MEDIA TALLIES FIRST ROUND OF WAR-RELATED LOSSES
$100 Million in Ads Pulled in 48 Hours
WAR ON THE WEB: TRAFFIC SPIKES, PULLED ADS
News Site Traffic Increases 200% or More
WAR WON'T STOP 'BRITAIN'S BIGGEST BREAK'
Nestle Proceeds With Massive KitKat Promotion Launch
OSCAR ADVERTISERS TO PRESS ON WITH COMMERCIALS
AIG, Kodak, McDonald's, AOL, Yahoo and Anheuser-Busch Undeterred by War
WAR-RELATED AD CHANGES ANNOUNCED
AT&T, AOL, Cox Communications First in an Expected Wave
OSCAR CEREMONY TONED DOWN FOR WAR
Red Carpet Arrivals Eliminated; Postponement Still Possible
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Along with their votes, the respondents' e-mailed comments reflected a feeling that wartime advertising traditions need to be reassessed in an era of terrorism where the very goal is the disruption of daily American life and commerce.
Keep economy spinning
"We should show respect for what the nation and our military is undertaking. However, we must keep the wheels of our economy spinning so that success is not limited to the sands of Iraq," wrote Edward Benavent, president of Leo Burnett Puerto Rico.
The poll was taken on AdAge.com from 5 p.m. Wednesday -- the evening President Bush's ultimatum to Saddam Hussein ran out -- to 5 p.m. Thursday, when U.S. allied forces moved into action.
The poll question was: "Does it make sense to shut down advertising, further weakening the economy during the new kinds of conflicts we're engaged in?"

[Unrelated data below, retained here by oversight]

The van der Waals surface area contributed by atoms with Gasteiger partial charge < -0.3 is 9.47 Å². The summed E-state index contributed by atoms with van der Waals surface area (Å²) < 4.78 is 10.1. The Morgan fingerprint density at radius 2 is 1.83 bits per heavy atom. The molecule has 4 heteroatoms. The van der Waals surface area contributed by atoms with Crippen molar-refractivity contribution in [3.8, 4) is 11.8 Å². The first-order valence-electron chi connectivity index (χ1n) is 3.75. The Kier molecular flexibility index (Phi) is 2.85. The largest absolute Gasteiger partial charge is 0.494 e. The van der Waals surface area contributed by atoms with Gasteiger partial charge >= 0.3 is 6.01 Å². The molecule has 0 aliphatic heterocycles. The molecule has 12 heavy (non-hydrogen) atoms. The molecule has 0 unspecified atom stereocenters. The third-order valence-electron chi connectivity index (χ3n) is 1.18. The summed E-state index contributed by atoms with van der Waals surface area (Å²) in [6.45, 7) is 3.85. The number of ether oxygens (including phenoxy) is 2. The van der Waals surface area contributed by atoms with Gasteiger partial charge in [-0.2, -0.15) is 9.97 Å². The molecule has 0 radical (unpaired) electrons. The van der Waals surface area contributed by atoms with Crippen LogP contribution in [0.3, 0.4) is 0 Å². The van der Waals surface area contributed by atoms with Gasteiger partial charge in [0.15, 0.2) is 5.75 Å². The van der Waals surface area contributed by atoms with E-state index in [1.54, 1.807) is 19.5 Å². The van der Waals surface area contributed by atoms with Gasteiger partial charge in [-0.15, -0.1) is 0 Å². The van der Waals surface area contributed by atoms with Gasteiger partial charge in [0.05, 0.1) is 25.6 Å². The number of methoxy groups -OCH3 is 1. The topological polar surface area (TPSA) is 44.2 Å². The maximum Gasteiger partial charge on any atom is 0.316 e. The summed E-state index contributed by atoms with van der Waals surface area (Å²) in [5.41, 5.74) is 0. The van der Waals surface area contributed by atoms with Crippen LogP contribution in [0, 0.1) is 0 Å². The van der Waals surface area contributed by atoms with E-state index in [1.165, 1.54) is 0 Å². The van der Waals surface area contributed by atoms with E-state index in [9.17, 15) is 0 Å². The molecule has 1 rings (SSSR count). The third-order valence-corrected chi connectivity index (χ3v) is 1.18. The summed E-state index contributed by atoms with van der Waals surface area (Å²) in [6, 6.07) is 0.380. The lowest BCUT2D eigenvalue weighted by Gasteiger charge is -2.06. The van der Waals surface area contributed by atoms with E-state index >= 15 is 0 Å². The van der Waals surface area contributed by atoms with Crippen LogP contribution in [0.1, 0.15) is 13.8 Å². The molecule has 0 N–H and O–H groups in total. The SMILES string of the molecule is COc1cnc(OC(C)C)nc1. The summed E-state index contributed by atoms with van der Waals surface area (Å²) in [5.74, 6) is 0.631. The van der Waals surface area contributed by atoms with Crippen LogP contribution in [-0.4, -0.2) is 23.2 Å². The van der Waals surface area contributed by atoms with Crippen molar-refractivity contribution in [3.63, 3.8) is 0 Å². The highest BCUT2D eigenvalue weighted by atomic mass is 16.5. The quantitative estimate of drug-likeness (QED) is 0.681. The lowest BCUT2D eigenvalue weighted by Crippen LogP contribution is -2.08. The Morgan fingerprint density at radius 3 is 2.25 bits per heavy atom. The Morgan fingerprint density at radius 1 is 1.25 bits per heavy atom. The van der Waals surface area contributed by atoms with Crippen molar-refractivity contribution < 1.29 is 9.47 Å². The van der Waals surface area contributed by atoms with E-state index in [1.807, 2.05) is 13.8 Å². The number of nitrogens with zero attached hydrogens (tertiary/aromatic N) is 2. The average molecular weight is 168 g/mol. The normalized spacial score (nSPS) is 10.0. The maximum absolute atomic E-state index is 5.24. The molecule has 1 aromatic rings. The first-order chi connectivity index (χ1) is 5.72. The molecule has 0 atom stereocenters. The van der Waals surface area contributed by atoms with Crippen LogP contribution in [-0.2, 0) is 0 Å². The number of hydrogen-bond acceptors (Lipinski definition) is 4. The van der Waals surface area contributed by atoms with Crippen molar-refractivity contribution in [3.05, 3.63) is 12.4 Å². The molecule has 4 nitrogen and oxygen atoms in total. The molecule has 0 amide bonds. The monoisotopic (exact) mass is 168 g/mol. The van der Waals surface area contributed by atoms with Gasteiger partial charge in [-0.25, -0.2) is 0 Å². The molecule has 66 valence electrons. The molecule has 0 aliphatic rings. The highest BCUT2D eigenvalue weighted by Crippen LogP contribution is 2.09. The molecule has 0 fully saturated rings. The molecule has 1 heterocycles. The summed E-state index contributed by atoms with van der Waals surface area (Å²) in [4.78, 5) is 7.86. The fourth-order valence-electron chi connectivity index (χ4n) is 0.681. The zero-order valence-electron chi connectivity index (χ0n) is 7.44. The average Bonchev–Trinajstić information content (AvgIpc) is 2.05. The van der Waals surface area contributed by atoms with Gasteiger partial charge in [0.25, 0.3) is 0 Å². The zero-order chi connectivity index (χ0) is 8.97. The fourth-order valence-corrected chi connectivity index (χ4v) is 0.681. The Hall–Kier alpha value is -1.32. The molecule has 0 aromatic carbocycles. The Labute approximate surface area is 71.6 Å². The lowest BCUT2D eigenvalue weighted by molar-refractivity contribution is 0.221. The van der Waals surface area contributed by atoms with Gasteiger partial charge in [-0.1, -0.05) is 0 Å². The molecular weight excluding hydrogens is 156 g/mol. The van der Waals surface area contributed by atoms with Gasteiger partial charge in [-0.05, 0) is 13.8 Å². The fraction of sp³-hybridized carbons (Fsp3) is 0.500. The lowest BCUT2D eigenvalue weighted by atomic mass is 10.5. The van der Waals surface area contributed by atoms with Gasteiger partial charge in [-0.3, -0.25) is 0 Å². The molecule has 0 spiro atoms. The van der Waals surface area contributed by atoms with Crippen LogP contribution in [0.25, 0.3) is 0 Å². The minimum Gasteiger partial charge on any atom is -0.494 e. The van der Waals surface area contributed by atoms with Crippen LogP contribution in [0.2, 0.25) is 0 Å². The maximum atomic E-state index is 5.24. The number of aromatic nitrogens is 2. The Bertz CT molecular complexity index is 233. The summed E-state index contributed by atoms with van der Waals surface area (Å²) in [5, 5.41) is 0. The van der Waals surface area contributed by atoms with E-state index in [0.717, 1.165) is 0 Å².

A total of 1,089 AdAge.com visitors cast a vote and 11% of those accompanied their vote with often-lengthy comments. Overall, 67% of those responding voted no to curtailing advertising.
A handful objected to the wording of the poll. "What a loaded question," wrote Susan Gidel, marketing director of the futures brokerage firm Lind-Waldock in Chicago. "A better one would have been more open-ended, without the phrase 'further weakening the economy' included. Can you prove that [a period of] no advertising weakens the economy?"
The majority of respondents were unabashedly in favor of both marketers and media companies maintaining their advertising in part to demonstrate that the country remained stable and strong in the face of threats.
"Regardless of the nation's divided support of the war effort, we need to do everything in our power to keep the economy afloat," wrote Kristin Socha, a sales planner at Wenner Media's Rolling Stone magazine. "Advertising is key to consumer spending, which is fundamental for a healthy economy."
"Tucking our tails between our legs and shutting down advertising during a war is anti-business," wrote Gordon Bayliss, vice president for corporate sales at WGUC-FM in Cincinnati. "It can start a domino effect that can inhibit consumers' spending power and ultimately damage the economy. When businesses continue to advertise it strengthens commerce -- and our fight against terrorism."
"Any time an individual or company changes their actions the terrorist has won," wrote Steven Jagger, senior vice president of MSW Research in New York. "We can only defeat global terrorism by showing that it has no 'real' affect upon our actions, be those political, economic or social. Additionally, going dark would damage an economy that is already stuttering. This is a risk that we cannot afford. It is our patriotic duty to help build the economy and to show the strength of the American system."